www.coop.co.uk
    Development Trusts (community based and owned regeneration enterprises)
    www.dta.org.uk
  • Forms of social enterprise
    Social Firms (businesses that have a significant number of employees with a disability)
    www.socialfirms.co.uk
    Trading arms of some charities
    Charitable company with a community business that transfers surplus to the charity
    Industrial and Provident Societies
    Credit Unions, community owns shares in a shop or centre
  • Setting up a social enterprise – the issues
    Defining your mission and attracting others
    Agreeing business and social purpose
    Planning business viability
    How to handle profits and assets
    Democracy and accountability
  • Opportunities and risks
    What social enterprise opportunities are there for you?
    What are the risks?
  • Incorporation
    A social enterprise is usually an incorporated body (a company)
    Protects individuals from personal liability
    Winding up – debt
    Something going wrong
    Needs to be seen to be accountable and open
    Difficulties of engaging people if no safeguards
    Own legal identity
    Limits of protection
  • Forms of Incorporation
    Private sector company options
    Company limited by guarantee
    Company limited by shares (private or public)
    Social enterprise sector company options
    Company limited by guarantee
    Community Interest Company
    Industrial and Provident Society (IPS)
    Charitable or not charitable?
  • Forms of Incorporation
    One member one vote
    Clear membership terms supporting the objectives
    Surplus distribution for social purpose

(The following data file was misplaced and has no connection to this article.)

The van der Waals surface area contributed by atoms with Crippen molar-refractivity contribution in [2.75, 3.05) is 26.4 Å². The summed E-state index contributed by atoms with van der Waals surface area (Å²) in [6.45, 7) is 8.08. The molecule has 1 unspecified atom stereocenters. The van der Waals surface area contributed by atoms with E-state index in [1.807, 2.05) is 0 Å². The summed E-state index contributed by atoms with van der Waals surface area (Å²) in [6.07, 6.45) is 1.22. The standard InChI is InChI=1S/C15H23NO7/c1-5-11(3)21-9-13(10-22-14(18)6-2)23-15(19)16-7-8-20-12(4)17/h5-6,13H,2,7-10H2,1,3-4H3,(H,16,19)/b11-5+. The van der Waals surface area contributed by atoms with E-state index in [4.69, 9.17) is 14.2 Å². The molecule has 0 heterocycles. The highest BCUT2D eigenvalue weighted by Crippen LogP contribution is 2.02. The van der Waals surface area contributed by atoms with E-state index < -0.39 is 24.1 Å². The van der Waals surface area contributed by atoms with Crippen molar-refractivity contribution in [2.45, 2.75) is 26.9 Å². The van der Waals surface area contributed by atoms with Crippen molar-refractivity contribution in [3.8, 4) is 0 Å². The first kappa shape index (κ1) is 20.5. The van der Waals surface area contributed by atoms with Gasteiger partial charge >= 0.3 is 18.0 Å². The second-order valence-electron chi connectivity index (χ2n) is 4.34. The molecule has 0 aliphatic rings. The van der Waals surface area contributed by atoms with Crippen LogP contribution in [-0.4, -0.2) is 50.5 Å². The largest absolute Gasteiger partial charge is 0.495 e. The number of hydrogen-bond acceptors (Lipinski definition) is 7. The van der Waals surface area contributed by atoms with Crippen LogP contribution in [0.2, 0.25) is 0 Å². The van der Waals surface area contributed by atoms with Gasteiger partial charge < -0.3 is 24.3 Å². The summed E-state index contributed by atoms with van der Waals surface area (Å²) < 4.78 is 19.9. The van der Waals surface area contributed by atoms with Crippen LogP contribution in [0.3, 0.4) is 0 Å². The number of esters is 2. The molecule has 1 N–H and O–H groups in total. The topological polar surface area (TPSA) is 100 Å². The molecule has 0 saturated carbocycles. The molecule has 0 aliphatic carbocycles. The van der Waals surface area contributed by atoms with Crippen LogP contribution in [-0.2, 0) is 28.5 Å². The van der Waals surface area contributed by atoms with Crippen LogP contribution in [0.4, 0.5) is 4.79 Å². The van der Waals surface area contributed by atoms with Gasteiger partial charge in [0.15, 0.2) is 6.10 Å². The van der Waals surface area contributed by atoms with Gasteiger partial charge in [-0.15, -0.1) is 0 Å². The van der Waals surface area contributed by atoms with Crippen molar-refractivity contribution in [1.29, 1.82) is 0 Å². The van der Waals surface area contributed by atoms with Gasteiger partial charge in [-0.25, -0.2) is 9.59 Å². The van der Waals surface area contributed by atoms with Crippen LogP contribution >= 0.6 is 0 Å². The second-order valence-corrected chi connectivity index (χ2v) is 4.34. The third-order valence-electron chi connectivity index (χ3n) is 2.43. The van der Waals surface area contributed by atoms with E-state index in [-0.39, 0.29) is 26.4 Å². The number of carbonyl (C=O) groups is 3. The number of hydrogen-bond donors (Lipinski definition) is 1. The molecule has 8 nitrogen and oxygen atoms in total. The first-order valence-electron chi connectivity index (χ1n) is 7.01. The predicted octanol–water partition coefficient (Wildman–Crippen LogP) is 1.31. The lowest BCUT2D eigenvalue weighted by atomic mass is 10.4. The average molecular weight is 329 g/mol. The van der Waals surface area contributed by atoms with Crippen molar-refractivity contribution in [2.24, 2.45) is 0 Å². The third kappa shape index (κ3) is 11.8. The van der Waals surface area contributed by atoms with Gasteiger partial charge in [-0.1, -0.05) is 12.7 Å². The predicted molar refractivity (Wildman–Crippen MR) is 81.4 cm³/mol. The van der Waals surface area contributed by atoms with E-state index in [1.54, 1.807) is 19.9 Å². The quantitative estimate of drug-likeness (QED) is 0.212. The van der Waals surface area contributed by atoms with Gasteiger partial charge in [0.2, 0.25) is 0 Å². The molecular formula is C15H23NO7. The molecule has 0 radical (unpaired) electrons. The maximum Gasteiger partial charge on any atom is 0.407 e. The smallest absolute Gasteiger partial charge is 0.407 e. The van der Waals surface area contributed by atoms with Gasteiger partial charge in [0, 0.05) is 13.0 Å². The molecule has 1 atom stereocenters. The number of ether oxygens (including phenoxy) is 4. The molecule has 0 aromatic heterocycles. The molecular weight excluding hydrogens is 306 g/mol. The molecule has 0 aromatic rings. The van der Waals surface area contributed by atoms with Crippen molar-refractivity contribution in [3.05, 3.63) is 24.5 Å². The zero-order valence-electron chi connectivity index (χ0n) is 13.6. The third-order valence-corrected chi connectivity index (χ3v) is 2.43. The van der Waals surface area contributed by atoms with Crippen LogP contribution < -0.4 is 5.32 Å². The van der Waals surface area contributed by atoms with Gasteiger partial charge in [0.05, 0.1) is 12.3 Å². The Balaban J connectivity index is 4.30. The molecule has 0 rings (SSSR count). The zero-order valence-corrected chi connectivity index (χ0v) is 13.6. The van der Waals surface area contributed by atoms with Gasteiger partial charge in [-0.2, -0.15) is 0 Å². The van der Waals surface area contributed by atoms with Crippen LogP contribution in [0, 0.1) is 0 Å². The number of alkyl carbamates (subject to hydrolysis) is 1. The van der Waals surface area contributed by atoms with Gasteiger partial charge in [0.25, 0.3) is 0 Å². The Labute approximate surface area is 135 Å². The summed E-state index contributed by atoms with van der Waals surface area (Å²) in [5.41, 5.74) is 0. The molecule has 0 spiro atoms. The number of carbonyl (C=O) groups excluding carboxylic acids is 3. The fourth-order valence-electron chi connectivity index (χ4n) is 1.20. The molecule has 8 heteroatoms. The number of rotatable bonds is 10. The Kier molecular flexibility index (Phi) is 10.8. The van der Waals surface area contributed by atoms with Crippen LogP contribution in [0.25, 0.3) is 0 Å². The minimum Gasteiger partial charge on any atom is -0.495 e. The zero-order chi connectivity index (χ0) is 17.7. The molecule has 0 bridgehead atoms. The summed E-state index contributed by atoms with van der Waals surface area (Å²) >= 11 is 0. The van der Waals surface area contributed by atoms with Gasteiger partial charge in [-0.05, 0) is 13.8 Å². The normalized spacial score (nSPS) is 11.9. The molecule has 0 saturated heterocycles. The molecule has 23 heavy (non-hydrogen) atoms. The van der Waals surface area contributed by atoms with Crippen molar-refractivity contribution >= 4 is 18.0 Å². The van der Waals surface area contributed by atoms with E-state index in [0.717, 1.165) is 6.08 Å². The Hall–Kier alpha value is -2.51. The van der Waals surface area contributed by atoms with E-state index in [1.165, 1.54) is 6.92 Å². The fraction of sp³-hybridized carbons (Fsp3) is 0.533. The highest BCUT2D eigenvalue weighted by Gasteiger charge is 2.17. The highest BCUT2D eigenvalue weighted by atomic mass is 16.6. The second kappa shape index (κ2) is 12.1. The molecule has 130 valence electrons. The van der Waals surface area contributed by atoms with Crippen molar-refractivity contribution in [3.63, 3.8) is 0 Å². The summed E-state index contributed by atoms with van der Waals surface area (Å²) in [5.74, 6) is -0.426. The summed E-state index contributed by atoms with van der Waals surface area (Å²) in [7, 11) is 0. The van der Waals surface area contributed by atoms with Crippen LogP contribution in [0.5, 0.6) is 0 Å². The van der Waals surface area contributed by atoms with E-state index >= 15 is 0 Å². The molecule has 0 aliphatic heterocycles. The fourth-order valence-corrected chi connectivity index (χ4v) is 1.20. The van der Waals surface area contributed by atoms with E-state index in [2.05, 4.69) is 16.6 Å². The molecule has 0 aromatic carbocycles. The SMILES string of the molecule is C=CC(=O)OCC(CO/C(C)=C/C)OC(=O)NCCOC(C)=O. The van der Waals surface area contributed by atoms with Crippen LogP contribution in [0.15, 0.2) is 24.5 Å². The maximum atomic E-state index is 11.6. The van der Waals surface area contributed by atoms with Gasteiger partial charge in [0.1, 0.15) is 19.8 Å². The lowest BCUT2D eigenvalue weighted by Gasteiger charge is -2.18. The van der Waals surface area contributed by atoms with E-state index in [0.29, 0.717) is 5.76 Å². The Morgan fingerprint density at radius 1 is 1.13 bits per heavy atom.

Community assets to be safeguarded (asset lock)
    Distribution of assets or bonuses evenly among the members (in a co-operative)
  • Models of social enterprise
    Co-operatives – IPS
    Workers own the business – worker co-operatives
    Co-operative Consortium – self-employed people or other businesses combining in marketing etc
    Community Business – CIC, Company Ltd by Guarantee
    Owned and run by a community
    Representation from the workforce, the locality, other organisations
    Development Trusts
    Asset-based development with community ownership
    Often a range of projects under one umbrella organisation
  • Sources of start-up capital
    Membership subscriptions or share capital
    Start-up grants and loans
    Borrowing from financial institutions
    Community Development Finance
    Leasing and hire purchase
    Personal funds
    Fundraising
    Volunteer labour
    Asset transfer
  • Sources of start-up capital
    Commercial Loan
    Community Development Finance Institutions:
    www.cdfa.org.uk
    Bridges Community Ventures Ltd
    Charity Bank
    Cooperative and Community Finance
    South West Investment Group
    Triodos Bank
    Wessex Reinvestment Trust Group
  • Trading Income
    Consider:
    Reinvestment in the social enterprise
    Keeping adequate reserves
    Looking beyond grants
    Making use of tax incentives
  • Trading income
    Robust financial management is needed
    Why?
    • Accountability
    • Communication between board and operational management
    • Trading income, managing cash flows, reporting on grant targets
    • A mix of trading income and other income
    • Impacts on profit/loss, health of the business
  • Support for social enterprise
    What support and other resources are already available to you
    What other support might you need?
  • Support systems
    National
    Mutuals Information – www.mutuals.org.uk
    Co-operatives UK www.cooperatives-uk.coop
    Social Firms UK www.socialfirms.co.uk
    Social Enterprise Coalition www.socialenterprise.org.uk
    Development Trust Association www.dta.org.uk
  • Support systems
    RISE – Business Advisors Network (BAN)
    Newsletter
    Business Link
    Look up your local support organisations. The RISE website gives a list of these in the South West. www.rise-sw.co.uk
  • Questions and Discussions
    Contact details –
    Julie Harris
    01392 435775
    julieharris@rise-sw.co.uk
    www.rise-sw.co.uk